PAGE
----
On October 14, 2011, the Delaware Court of Chancery entered a $1.26 billion damages award in In re Southern Peru Copper Corp. S’holder Derivative Litig., a derivative action challenging the fairness of a merger involving a controlling stockholder. This eye-popping award is a stark reminder of the Court’s heightened focus on the conflicts associated with transactions involving controlling stockholders, and, as detailed below, it highlights the importance of ensuring adequate procedural protections in such transactions.
The case arises out of the 2005 acquisition by Southern Peru Copper Corporation of Minera Mexico, a Mexican mining company, from Southern Peru’s own controlling stockholder, Grupo Mexico. In 2004, Grupo Mexico first proposed that Southern Peru acquire Grupo Mexico’s 99.15% interest in Minera in exchange for shares of Southern Peru common stock valued at approximately $3 billion. The Southern Peru board of directors created a special committee of independent directors whose “duty and sole purpose” was to “evaluate” Grupo Mexico’s proposal. The resolutions creating the Committee did not provide it with the express power to negotiate, nor did they authorize the Committee to explore other strategic alternatives.
As detailed in Chancellor Strine’s 105-page opinion, the Committee’s financial advisor performed an initial “give/get” analysis, which showed the value of the Southern Peru stock (based on its NYSE trading prices) to be issued in the transaction to be worth roughly $1.4 billion more than the value of the non-publicly traded Minera (generated through DCF and other analyses). The financial advisor and the Committee subsequently focused on valuing the companies on a relative basis, using various metrics to compare the intrinsic (rather than market) value of the Southern Peru shares to the intrinsic value of Minera in an “apples-to-apples” approach. Following receipt of a fairness opinion from its financial advisor, the Committee approved the transaction. Between signing and closing, the trading price of Southern Peru shares (and thus the price Southern Peru paid to acquire Minera) increased by roughly $650 million.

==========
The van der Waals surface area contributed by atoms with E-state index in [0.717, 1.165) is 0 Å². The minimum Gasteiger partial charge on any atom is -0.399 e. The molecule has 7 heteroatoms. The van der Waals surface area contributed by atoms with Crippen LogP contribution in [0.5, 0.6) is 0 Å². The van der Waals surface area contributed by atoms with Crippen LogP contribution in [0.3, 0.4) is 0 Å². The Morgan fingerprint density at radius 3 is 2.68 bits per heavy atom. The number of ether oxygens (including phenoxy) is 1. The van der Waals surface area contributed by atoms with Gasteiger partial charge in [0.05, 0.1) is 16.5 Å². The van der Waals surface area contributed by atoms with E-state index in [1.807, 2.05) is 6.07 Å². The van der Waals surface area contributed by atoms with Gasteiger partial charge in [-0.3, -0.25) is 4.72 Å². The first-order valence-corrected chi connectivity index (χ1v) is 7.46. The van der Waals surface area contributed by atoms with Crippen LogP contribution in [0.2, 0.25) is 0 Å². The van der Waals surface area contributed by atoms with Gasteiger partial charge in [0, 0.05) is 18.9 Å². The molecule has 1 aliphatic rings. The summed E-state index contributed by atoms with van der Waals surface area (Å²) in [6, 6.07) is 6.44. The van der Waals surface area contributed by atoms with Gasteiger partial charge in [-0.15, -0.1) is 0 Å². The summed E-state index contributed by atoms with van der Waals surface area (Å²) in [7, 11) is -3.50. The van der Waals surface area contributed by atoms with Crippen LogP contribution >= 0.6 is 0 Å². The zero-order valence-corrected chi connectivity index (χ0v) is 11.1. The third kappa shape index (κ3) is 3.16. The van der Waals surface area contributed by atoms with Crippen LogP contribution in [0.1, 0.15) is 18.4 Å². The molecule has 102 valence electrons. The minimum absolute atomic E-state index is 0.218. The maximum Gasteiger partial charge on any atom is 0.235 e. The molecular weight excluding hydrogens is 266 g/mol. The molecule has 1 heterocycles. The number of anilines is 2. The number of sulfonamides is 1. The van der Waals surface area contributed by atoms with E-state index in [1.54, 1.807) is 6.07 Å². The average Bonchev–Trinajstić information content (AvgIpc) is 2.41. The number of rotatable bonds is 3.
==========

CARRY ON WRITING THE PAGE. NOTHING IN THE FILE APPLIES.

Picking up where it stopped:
A stockholder of Southern Peru brought a derivative suit challenging the fairness of the transaction and alleging that Southern Peru substantially overpaid for Minera. Following trial (during which all parties stipulated to the application of the “entire fairness” standard), Chancellor Strine concluded that the defendants were not entitled to a shift of the burden of demonstrating the fairness of the transaction (notwithstanding the use of a special committee advised by well-respected legal and financial advisors and inclusion of a supermajority vote) because, among other things, (i) the Committee had a narrow mandate, failed to explore potential strategic alternatives and could not be deemed “well-functioning”; (ii) the supermajority vote was not “conditioned up front”; and (iii) the supermajority vote was based on a proxy statement that omitted material information, including an initial counteroffer by the Committee to purchase Minera for $2.095 billion in response to Grupo Mexico’s $3.1 billion ask.
Chancellor Strine concluded that “[a] focused, aggressive controller extracted a deal that was far better than market, and got real, market-tested value of over $3 billion for something that no member of the Special Committee, none of its advisors, and no trial expert was willing to say was worth that amount of actual cash.” In determining that Grupo Mexico and its affiliate directors had breached their fiduciary duties of loyalty, the Court focused on, among other things:
The Court awarded damages in an amount equal to the difference between the market value of the stock issued to Grupo Mexico as of the closing date and the price that would have been paid in an entirely fair transaction (as determined by the Court based on the standalone DCF value, the equity value derived from a comparable companies analysis, and a value implied by an initial counteroffer by the Committee). The Court indicated that Grupo Mexico could satisfy the award by returning shares of Southern Peru common stock to the company.
Chancellor Strine’s opinion highlights a number of key considerations for special committees in controlling stockholder transactions and with respect to conflicts of interest more generally.
Click here to view In re Southern Peru Copper Corp. S'holder Derivative Litig., C.A. No. 961-CS (Oct. 14, 2011).